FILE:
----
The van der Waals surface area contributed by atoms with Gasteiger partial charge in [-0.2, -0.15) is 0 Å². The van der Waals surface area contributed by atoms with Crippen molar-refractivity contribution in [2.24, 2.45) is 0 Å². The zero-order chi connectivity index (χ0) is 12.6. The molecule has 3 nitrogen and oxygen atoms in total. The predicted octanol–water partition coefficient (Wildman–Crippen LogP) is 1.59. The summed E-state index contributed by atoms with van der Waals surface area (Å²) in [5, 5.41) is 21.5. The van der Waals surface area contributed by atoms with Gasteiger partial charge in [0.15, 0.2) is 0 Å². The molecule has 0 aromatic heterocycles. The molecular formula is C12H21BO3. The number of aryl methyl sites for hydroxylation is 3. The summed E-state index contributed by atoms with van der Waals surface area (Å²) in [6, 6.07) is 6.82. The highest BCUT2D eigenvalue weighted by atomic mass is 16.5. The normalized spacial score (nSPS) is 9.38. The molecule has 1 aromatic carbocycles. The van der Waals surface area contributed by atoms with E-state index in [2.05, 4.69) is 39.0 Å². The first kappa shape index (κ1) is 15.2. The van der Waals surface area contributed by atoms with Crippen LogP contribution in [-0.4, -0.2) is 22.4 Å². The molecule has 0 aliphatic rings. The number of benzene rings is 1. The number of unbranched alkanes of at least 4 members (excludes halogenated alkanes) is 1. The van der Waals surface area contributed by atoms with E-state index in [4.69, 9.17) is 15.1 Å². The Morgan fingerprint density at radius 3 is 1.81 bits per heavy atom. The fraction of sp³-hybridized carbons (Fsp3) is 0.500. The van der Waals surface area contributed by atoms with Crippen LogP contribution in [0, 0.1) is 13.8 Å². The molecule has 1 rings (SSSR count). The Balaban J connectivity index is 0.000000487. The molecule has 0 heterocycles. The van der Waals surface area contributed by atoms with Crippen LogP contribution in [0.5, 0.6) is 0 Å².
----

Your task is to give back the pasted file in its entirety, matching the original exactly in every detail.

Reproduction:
The van der Waals surface area contributed by atoms with Gasteiger partial charge in [-0.2, -0.15) is 0 Å². The van der Waals surface area contributed by atoms with Crippen molar-refractivity contribution in [2.24, 2.45) is 0 Å². The zero-order chi connectivity index (χ0) is 12.6. The molecule has 3 nitrogen and oxygen atoms in total. The predicted octanol–water partition coefficient (Wildman–Crippen LogP) is 1.59. The summed E-state index contributed by atoms with van der Waals surface area (Å²) in [5, 5.41) is 21.5. The van der Waals surface area contributed by atoms with Gasteiger partial charge in [0.15, 0.2) is 0 Å². The molecule has 0 aromatic heterocycles. The molecular formula is C12H21BO3. The number of aryl methyl sites for hydroxylation is 3. The summed E-state index contributed by atoms with van der Waals surface area (Å²) in [6, 6.07) is 6.82. The highest BCUT2D eigenvalue weighted by atomic mass is 16.5. The normalized spacial score (nSPS) is 9.38. The molecule has 1 aromatic carbocycles. The van der Waals surface area contributed by atoms with E-state index in [2.05, 4.69) is 39.0 Å². The first kappa shape index (κ1) is 15.2. The van der Waals surface area contributed by atoms with Crippen LogP contribution in [-0.4, -0.2) is 22.4 Å². The molecule has 0 aliphatic rings. The number of benzene rings is 1. The number of unbranched alkanes of at least 4 members (excludes halogenated alkanes) is 1. The van der Waals surface area contributed by atoms with E-state index in [4.69, 9.17) is 15.1 Å². The Morgan fingerprint density at radius 3 is 1.81 bits per heavy atom. The fraction of sp³-hybridized carbons (Fsp3) is 0.500. The van der Waals surface area contributed by atoms with Crippen LogP contribution in [0, 0.1) is 13.8 Å². The molecule has 1 rings (SSSR count). The Balaban J connectivity index is 0.000000487. The molecule has 0 heterocycles. The van der Waals surface area contributed by atoms with Crippen LogP contribution in [0.5, 0.6) is 0 Å².